Our industry’s seemingly insatiable appetite for more and more resolution has now produced a wave of interest in 4K cameras that promise exceptional clarity and sharpness, akin to the big screen, Ultra HD television sets found in consumer electronics stores and an increasing number of North American homes.
The jury is still out on whether there is an immediate need for the resolution that can overcome the downsides of increased storage and bandwidth required for running 4K cameras in a surveillance operation. Like so many things, if the cost of the camera, cost of the supporting system infrastructure and components were of no concern, this new format would likely be a more viable and attractive option for many security applications.
Here are four things to consider before making the leap to investing in and deploying 4K video:
1. What will I get with 4K that is not possible at lower resolution?
There’s no doubt that 4K technology is light years ahead of analog quality, but the reality is that the increased clarity and sharpness provided by that level of resolution is often over and beyond what is required and able to be managed by a typical security operation. For many reasons, full HD/1080P is the most commonly used resolution for new systems. The majority of security systems in use for live monitoring situation do not really benefit from such a resolution, as the human eye is well served with the details of a 1080P picture. Higher resolutions pay out when more details are required in forensic investigations.
2. Double the resolution, double the processing requirements
Users typically want to see more than one camera on one monitor, and only occasionally switch to full screen modes. With 4K, the clarity of that multi camera view would be no clearer than what would be viewed from a lower resolution camera. In addition, delivering streams from multiple 4K cameras presents some technical challenges. The client PC and graphics card must handle a significant flow of data. The best approach is to have the live view limited to only enough resolution for the video size and screen resolution of the display.
Today a typical approach to balance PC power requirements and quality uses lower resolution streams for live view, while recording in the highest resolutions. 4K resolution taxes the workload on the network because recording the highest resolution means the full stream content moves from the camera to the NVR.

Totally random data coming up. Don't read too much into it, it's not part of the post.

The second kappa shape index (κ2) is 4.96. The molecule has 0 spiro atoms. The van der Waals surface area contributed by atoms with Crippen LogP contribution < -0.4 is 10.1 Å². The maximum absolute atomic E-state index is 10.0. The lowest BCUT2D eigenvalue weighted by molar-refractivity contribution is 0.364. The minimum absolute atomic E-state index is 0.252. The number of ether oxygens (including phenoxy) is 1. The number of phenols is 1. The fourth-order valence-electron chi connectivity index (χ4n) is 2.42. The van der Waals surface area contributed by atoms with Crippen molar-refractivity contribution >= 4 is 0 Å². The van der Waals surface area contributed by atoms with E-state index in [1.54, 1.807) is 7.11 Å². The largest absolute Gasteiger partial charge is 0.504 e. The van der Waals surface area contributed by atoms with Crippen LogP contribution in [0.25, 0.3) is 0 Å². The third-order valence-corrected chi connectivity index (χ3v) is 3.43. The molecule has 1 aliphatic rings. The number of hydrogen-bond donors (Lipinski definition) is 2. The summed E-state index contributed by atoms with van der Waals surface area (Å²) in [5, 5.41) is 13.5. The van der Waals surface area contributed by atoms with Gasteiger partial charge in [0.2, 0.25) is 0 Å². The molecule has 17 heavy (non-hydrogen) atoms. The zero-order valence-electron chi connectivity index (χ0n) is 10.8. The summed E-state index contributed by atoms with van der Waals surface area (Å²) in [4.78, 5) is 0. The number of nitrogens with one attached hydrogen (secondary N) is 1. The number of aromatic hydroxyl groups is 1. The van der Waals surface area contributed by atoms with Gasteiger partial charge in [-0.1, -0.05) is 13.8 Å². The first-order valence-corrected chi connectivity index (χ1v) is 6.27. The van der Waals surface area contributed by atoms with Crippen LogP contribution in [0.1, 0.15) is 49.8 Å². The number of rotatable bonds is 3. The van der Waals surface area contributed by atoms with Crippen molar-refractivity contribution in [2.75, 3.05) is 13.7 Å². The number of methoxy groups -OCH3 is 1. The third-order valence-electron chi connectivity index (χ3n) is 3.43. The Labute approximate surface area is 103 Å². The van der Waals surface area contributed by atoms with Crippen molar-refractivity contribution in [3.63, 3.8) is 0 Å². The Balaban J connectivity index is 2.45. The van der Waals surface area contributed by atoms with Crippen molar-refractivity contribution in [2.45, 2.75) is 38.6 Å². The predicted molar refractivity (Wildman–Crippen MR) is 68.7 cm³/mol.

3. Limitations on form factors, lenses
The availability of affordable high resolution optics is just not there yet, and a dome style camera with a typical curved dome bubble cannot transmit the 4K resolution. In addition, a true 8MP resolution lens with appropriate coverage for the 4K sensor is quite large, which would render a 4K version of the compact dome camera (the market’s favorite form factor) essentially not possible. The dome camera would get physically bigger which, for many customers, is a negative.
4. Bandwidth and storage requirements
From a cost perspective, quadrupling the resolution from full HD to 4K won’t quite double the camera price. However, on the recording side it will most definitely demand more than double the storage requirements when operating under the same conditions.
Bandwidth consumption is related to processor power available on the camera. For example, the average full HD cameras deliver about 6Mbps at 30 ips. On the bright side, some manufacturers are offering full HD models with advanced compression capabilities that can reduce bandwidth consumption to about 3Mbps, with the next iteration to handle 4K video at full HD bandwidth consumption levels. Additionally new compression standards such as H.265 HVEC (High Efficiency Video Encoding) will make higher resolution bandwidth more practical for surveillance.
So where does this leave you, 4K today or not just yet? For some customers a bigger number is frequently perceived as a better solution but surveillance installations should focus on the reason the system investment is being made in the first place; protection of personnel and protection of assets. It is far from a one size fits all decision and resolution is an important tool in the system solution.